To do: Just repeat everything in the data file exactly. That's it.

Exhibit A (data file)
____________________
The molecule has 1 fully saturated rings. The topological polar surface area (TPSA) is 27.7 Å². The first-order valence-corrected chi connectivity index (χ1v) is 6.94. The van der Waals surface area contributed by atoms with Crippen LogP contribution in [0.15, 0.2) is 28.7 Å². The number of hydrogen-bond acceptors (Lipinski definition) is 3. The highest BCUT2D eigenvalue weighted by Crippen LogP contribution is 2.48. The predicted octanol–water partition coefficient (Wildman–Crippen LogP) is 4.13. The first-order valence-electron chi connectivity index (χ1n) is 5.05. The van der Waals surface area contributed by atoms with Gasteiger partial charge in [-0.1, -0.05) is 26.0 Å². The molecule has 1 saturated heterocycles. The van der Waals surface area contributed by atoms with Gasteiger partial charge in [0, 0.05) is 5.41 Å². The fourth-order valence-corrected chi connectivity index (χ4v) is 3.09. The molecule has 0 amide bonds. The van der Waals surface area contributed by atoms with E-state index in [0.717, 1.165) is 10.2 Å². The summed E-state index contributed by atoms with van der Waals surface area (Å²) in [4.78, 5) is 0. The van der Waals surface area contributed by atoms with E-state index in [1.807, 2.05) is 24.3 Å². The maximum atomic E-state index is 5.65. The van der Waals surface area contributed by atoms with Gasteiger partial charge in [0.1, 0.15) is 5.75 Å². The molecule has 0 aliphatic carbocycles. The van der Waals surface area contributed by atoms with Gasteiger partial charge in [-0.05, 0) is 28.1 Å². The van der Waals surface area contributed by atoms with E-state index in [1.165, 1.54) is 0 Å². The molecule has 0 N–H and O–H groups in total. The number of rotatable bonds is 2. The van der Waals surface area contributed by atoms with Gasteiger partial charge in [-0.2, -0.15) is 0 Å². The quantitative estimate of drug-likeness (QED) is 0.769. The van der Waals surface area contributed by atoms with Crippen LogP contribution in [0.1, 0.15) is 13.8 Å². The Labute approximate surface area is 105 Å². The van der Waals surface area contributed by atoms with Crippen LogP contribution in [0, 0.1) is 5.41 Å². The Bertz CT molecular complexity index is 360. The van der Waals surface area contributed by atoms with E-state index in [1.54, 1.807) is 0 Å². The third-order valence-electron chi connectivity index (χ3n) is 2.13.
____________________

The molecule has 1 fully saturated rings. The topological polar surface area (TPSA) is 27.7 Å². The first-order valence-corrected chi connectivity index (χ1v) is 6.94. The van der Waals surface area contributed by atoms with Crippen LogP contribution in [0.15, 0.2) is 28.7 Å². The number of hydrogen-bond acceptors (Lipinski definition) is 3. The highest BCUT2D eigenvalue weighted by Crippen LogP contribution is 2.48. The predicted octanol–water partition coefficient (Wildman–Crippen LogP) is 4.13. The first-order valence-electron chi connectivity index (χ1n) is 5.05. The van der Waals surface area contributed by atoms with Gasteiger partial charge in [-0.1, -0.05) is 26.0 Å². The molecule has 1 saturated heterocycles. The van der Waals surface area contributed by atoms with Gasteiger partial charge in [0, 0.05) is 5.41 Å². The fourth-order valence-corrected chi connectivity index (χ4v) is 3.09. The molecule has 0 amide bonds. The van der Waals surface area contributed by atoms with E-state index in [0.717, 1.165) is 10.2 Å². The summed E-state index contributed by atoms with van der Waals surface area (Å²) in [4.78, 5) is 0. The van der Waals surface area contributed by atoms with E-state index in [1.807, 2.05) is 24.3 Å². The maximum atomic E-state index is 5.65. The van der Waals surface area contributed by atoms with Gasteiger partial charge in [0.1, 0.15) is 5.75 Å². The molecule has 0 aliphatic carbocycles. The van der Waals surface area contributed by atoms with Gasteiger partial charge in [-0.05, 0) is 28.1 Å². The van der Waals surface area contributed by atoms with E-state index in [1.165, 1.54) is 0 Å². The molecule has 0 N–H and O–H groups in total. The number of rotatable bonds is 2. The van der Waals surface area contributed by atoms with Gasteiger partial charge in [-0.2, -0.15) is 0 Å². The quantitative estimate of drug-likeness (QED) is 0.769. The van der Waals surface area contributed by atoms with Crippen LogP contribution in [0.1, 0.15) is 13.8 Å². The Labute approximate surface area is 105 Å². The van der Waals surface area contributed by atoms with Crippen LogP contribution in [0, 0.1) is 5.41 Å². The Bertz CT molecular complexity index is 360. The van der Waals surface area contributed by atoms with E-state index in [1.54, 1.807) is 0 Å². The third-order valence-electron chi connectivity index (χ3n) is 2.13.